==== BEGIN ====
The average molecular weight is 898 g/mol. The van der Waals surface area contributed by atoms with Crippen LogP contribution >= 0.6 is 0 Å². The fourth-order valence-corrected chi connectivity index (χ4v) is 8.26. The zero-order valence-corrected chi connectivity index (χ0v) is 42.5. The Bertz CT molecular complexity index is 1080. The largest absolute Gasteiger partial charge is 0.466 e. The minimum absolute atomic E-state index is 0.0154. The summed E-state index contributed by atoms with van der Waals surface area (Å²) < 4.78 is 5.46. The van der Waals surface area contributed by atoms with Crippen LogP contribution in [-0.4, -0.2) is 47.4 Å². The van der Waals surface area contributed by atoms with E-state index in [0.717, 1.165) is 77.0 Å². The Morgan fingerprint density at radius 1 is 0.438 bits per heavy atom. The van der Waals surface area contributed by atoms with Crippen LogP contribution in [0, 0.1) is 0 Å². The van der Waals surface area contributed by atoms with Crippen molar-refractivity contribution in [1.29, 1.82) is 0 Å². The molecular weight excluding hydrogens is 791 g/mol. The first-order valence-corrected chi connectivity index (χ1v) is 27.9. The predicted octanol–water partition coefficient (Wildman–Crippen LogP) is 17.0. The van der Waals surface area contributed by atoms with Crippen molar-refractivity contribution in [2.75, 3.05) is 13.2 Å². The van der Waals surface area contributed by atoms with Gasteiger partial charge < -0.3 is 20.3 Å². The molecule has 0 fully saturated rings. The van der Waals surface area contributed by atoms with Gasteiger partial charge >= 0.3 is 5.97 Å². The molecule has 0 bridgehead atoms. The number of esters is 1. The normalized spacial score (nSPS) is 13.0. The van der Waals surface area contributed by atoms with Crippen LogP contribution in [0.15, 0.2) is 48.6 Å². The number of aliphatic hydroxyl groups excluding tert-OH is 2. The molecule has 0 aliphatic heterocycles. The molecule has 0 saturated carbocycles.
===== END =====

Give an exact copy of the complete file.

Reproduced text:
The average molecular weight is 898 g/mol. The van der Waals surface area contributed by atoms with Crippen LogP contribution >= 0.6 is 0 Å². The fourth-order valence-corrected chi connectivity index (χ4v) is 8.26. The zero-order valence-corrected chi connectivity index (χ0v) is 42.5. The Bertz CT molecular complexity index is 1080. The largest absolute Gasteiger partial charge is 0.466 e. The minimum absolute atomic E-state index is 0.0154. The summed E-state index contributed by atoms with van der Waals surface area (Å²) < 4.78 is 5.46. The van der Waals surface area contributed by atoms with Crippen LogP contribution in [-0.4, -0.2) is 47.4 Å². The van der Waals surface area contributed by atoms with E-state index in [0.717, 1.165) is 77.0 Å². The Morgan fingerprint density at radius 1 is 0.438 bits per heavy atom. The van der Waals surface area contributed by atoms with Crippen LogP contribution in [0, 0.1) is 0 Å². The van der Waals surface area contributed by atoms with Crippen molar-refractivity contribution in [1.29, 1.82) is 0 Å². The molecular weight excluding hydrogens is 791 g/mol. The first-order valence-corrected chi connectivity index (χ1v) is 27.9. The predicted octanol–water partition coefficient (Wildman–Crippen LogP) is 17.0. The van der Waals surface area contributed by atoms with Crippen molar-refractivity contribution in [2.75, 3.05) is 13.2 Å². The van der Waals surface area contributed by atoms with Gasteiger partial charge < -0.3 is 20.3 Å². The molecule has 0 fully saturated rings. The van der Waals surface area contributed by atoms with Gasteiger partial charge >= 0.3 is 5.97 Å². The molecule has 0 bridgehead atoms. The number of esters is 1. The normalized spacial score (nSPS) is 13.0. The van der Waals surface area contributed by atoms with Crippen LogP contribution in [0.15, 0.2) is 48.6 Å². The number of aliphatic hydroxyl groups excluding tert-OH is 2. The molecule has 0 aliphatic heterocycles. The molecule has 0 saturated carbocycles.